Four years after his defeat, Brown ran for district attorney again in 1943 with the slogan "Crack down on crime, elect Brown this time." His victory over Brady was decisive, coming to the surprise of San Francisco politicians, as well as bookmakers who had put 5 to 1 odds against his election. He was reelected to the office in 1947, after seven years in office, received the support of Governor Earl Warren, he emulated the course followed by Warren when the Governor himself was the Alameda County district attorney. While his actions against gambling and juvenile delinquency brought confidence to his office, Brown sided on the controversial, with his vocal opposition against the Internment of Japanese Americans, as well as efforts to deport Harry Bridges. In 1949, he raided Sally Stanford's elegant San Francisco bordello. In 1946, as the Democratic nominee, Brown lost the race for Attorney General of California to Los Angeles County District Attorney, Frederick N. Howser. Running again in 1950, he won election as Attorney General and was re-elected in 1954.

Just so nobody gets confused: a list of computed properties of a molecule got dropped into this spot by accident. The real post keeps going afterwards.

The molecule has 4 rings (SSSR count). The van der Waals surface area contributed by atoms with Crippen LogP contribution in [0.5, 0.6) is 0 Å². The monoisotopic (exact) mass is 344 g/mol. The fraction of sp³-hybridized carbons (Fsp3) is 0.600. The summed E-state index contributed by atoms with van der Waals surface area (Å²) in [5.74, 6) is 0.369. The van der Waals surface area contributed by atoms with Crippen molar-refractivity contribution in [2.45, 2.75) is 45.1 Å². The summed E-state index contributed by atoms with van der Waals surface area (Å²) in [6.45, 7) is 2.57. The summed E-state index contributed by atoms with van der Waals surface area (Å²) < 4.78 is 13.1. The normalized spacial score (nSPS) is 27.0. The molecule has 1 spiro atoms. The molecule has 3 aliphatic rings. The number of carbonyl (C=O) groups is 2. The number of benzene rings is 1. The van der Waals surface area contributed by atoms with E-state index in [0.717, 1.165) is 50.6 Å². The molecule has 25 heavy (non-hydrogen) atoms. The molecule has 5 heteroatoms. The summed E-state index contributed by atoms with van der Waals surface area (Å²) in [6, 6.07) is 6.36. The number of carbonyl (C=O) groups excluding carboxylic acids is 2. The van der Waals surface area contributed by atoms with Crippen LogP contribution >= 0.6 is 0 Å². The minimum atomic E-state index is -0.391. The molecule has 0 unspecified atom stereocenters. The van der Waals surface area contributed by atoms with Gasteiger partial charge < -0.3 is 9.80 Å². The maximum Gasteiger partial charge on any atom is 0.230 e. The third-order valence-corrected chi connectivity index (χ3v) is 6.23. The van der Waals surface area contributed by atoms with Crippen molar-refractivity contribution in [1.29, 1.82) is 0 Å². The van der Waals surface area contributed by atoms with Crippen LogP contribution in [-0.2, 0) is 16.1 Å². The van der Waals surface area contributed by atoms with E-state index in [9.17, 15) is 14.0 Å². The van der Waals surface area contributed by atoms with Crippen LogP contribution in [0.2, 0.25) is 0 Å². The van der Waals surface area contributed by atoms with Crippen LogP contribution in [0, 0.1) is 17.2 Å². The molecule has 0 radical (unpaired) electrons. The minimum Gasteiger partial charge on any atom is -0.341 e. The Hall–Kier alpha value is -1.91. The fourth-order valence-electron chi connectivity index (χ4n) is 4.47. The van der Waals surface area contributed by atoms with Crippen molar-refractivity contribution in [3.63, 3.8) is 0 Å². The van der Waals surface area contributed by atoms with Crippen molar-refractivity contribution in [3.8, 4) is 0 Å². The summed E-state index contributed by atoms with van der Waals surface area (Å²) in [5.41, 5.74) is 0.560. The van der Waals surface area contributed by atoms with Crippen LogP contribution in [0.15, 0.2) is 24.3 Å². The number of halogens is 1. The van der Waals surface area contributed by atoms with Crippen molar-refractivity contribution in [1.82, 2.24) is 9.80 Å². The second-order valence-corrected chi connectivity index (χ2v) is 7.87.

As Attorney General, he was the only Democrat to win statewide election in California. In 1958, he was the Democratic nominee for governor, running a campaign of "responsible liberalism," with support for labor, forcing the ballot name change of Proposition 18 from "Right-to-Work" to "Employer and Employee Relations," whereas Brown's opponent campaigned for such right-to-work laws as Proposition 18 provided. In the general election, Brown defeated Republican U. S. Senator William F. Knowland with a near three-fifths majority, Proposition 18 and other anti-labor ballot measures were voted down, Democrats were elected to a majority in both houses of the legislature, to all statewide offices, excepting Secretary of State. Brown attended the September 3, 1960 press conference of then–Democratic nominee John F. Kennedy in San Francisco, Kennedy thanking Brown for being there during his opening remarks. Brown was known for his cheerful personality, his championing of building an infrastructure to meet the needs of the growing state.